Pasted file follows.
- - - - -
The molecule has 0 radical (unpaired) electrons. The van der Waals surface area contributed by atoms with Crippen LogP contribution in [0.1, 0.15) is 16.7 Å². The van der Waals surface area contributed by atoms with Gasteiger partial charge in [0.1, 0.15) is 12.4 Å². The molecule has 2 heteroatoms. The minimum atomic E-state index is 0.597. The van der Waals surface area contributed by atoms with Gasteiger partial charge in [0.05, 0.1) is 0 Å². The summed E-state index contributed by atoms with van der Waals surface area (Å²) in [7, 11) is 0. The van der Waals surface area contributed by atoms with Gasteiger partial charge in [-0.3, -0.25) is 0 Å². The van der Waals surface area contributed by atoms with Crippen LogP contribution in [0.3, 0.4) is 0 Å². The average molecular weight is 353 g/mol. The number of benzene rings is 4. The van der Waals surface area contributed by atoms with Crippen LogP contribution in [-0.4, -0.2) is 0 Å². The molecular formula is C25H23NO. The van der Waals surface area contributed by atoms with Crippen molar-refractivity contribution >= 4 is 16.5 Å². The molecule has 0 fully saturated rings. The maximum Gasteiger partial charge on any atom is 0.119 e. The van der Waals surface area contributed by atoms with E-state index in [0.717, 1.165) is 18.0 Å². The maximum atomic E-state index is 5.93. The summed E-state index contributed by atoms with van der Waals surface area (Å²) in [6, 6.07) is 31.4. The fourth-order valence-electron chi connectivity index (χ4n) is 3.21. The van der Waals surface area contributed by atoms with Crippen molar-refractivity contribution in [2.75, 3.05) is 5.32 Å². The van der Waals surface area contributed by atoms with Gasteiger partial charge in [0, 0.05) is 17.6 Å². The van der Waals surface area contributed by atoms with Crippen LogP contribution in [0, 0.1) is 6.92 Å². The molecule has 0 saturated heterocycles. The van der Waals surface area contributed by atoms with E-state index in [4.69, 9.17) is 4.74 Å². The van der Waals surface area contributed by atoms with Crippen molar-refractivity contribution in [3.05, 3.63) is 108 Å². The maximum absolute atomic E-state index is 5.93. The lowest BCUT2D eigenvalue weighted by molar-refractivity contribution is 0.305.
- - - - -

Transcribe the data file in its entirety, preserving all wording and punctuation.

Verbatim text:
The molecule has 0 radical (unpaired) electrons. The van der Waals surface area contributed by atoms with Crippen LogP contribution in [0.1, 0.15) is 16.7 Å². The van der Waals surface area contributed by atoms with Gasteiger partial charge in [0.1, 0.15) is 12.4 Å². The molecule has 2 heteroatoms. The minimum atomic E-state index is 0.597. The van der Waals surface area contributed by atoms with Gasteiger partial charge in [0.05, 0.1) is 0 Å². The summed E-state index contributed by atoms with van der Waals surface area (Å²) in [7, 11) is 0. The van der Waals surface area contributed by atoms with Gasteiger partial charge in [-0.3, -0.25) is 0 Å². The van der Waals surface area contributed by atoms with Crippen LogP contribution in [0.3, 0.4) is 0 Å². The average molecular weight is 353 g/mol. The number of benzene rings is 4. The van der Waals surface area contributed by atoms with Crippen LogP contribution in [-0.4, -0.2) is 0 Å². The molecular formula is C25H23NO. The van der Waals surface area contributed by atoms with Crippen molar-refractivity contribution >= 4 is 16.5 Å². The molecule has 0 fully saturated rings. The maximum Gasteiger partial charge on any atom is 0.119 e. The van der Waals surface area contributed by atoms with E-state index in [0.717, 1.165) is 18.0 Å². The maximum atomic E-state index is 5.93. The summed E-state index contributed by atoms with van der Waals surface area (Å²) in [6, 6.07) is 31.4. The fourth-order valence-electron chi connectivity index (χ4n) is 3.21. The van der Waals surface area contributed by atoms with Crippen molar-refractivity contribution in [2.75, 3.05) is 5.32 Å². The van der Waals surface area contributed by atoms with Gasteiger partial charge in [0, 0.05) is 17.6 Å². The van der Waals surface area contributed by atoms with Crippen LogP contribution in [0, 0.1) is 6.92 Å². The molecule has 0 saturated heterocycles. The van der Waals surface area contributed by atoms with E-state index in [4.69, 9.17) is 4.74 Å². The van der Waals surface area contributed by atoms with Crippen molar-refractivity contribution in [3.05, 3.63) is 108 Å². The maximum absolute atomic E-state index is 5.93. The lowest BCUT2D eigenvalue weighted by molar-refractivity contribution is 0.305.